It’s really that important that I had to mention it twice. If all divers keep touching just one thing a dive, we’ll end up having nothing left.

What did we miss?

What is your top 10 list of important scuba knowledge? Did we miss any points? Tell us your best scuba advice in the comments below. All the other divers want to know as well.

About The Author

Torben Lonne

Torben is a top skilled PADI MSDT instructor. He has worked several years with scuba diving in Indonesia and Thailand - and dived most of his life in most of the world. He is also the co-founder and chief-editor of DIVE.in you can always catch him here [email protected]


  1. Nicolai Loenne

    Well, number 1 and 10 are clearly yhe two most important ones :-)

  2. SKuba Steve

    Fun graphic and good list thanks for sharing!

    I’m going to go with Keep Blowing Bubbles (#7) and the most important but a few more…

    Dive with a buddy and keep them close (I know… sometimes people dive solo but the vast majority of divers should be buddy diving).

    Take only pictures and leave only bubbles – oh… I think that’s #1 and #10…

    Keep your skills current. If you haven’t been in the water for a while get in the pool before a trip. Or, better yet, dive at least once a quarter.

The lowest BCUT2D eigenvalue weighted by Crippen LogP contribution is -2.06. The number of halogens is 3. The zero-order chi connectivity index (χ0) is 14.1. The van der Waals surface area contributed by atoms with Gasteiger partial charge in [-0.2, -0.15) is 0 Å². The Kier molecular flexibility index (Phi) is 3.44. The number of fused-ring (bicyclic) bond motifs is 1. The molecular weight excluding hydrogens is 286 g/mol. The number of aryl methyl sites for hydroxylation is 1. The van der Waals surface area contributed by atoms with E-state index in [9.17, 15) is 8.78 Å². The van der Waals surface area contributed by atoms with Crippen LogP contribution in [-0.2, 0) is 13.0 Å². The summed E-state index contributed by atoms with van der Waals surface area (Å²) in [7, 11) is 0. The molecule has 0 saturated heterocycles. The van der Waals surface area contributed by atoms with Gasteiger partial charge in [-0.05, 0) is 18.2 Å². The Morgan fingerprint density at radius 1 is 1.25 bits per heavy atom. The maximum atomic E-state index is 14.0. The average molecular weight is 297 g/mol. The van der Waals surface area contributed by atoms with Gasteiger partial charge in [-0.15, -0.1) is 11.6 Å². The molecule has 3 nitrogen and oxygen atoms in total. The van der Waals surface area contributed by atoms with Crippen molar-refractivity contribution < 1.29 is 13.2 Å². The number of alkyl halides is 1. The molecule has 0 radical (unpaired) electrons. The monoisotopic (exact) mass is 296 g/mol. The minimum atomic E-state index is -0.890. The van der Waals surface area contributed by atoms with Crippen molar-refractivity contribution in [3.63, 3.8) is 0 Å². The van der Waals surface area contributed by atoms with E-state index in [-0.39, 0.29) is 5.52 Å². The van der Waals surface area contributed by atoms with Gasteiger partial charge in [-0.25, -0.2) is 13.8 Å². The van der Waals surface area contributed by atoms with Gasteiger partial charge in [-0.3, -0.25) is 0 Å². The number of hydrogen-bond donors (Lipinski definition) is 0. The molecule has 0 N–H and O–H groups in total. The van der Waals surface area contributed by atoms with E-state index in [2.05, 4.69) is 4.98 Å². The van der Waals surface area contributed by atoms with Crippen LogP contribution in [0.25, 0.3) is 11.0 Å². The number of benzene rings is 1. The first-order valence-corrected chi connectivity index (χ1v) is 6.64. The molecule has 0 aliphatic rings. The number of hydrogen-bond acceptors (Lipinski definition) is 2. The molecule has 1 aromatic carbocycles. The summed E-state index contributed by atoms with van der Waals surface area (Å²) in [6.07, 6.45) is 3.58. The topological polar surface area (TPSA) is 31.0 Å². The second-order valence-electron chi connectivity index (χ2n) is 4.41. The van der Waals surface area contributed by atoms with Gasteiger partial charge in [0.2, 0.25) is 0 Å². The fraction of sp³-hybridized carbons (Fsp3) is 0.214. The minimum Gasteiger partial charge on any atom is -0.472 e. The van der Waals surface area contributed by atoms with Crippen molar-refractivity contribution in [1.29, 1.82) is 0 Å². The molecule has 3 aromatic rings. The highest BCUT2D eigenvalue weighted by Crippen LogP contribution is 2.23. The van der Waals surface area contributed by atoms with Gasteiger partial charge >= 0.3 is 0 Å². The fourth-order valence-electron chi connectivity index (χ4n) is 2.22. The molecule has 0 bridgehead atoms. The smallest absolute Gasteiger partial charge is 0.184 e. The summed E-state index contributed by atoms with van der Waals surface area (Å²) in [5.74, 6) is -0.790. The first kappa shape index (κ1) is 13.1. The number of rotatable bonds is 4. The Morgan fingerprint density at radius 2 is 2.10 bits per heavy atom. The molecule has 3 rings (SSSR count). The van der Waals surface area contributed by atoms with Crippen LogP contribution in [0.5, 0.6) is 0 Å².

• Torben Lonne

      Hi Steve,

      I think the buddy diving is an important factor. Well at least for a large portion of divers, both for the fun of sharing the diving with someone and of cause the safety aspect of it. All in all you are better of diving with a buddy you can rely on.

      Which of cause demands that you and your buddy keep your skills up to date! Very good points! Thanks for sharing.

  3. Bobbie Jo Barton

    Pay attention where you are are in the water. If you are following someone to closely you can get kicked in the face. This also means descending on top of someone or something such as delicate coral or a sting ray and to also include paying attention while ascending so you dont come up under another diver or the boat:)

    • Torben Lonne

      Yes Bobbie, be aware and pay attention. No one likes a diver who is all over and nowhere. Kicking and crowding everyone. Brilliant point! Thanks!

  4. Scubanewb

    Love love love this infographic. How awesome it is if dive centers have this on their wall? So helpful and easy.

    • Torben Lonne

      Great, thanks. Let me know if you’d like to use it on your website?

  5. David

    Check your own and your buddies gear before entering the water.
    Your buddy (paired up with) might think it’s a waste of time! But if your buddy gets in trouble, it’s your buddy.
    No loose gauges/ regs hanging down.

  6. Burt Silver

    I like that you should pay close attention to your fins. I have wanted to learn to scuba dive for a long time, but I have been worried I am not quite coordinated enough. If I pay close enough attention to what I’m doing and make sure I am careful, I think I can handle it. I will have to look into getting certified.


Leave a reply

Your email address will not be published. Required fields are marked *

You should also read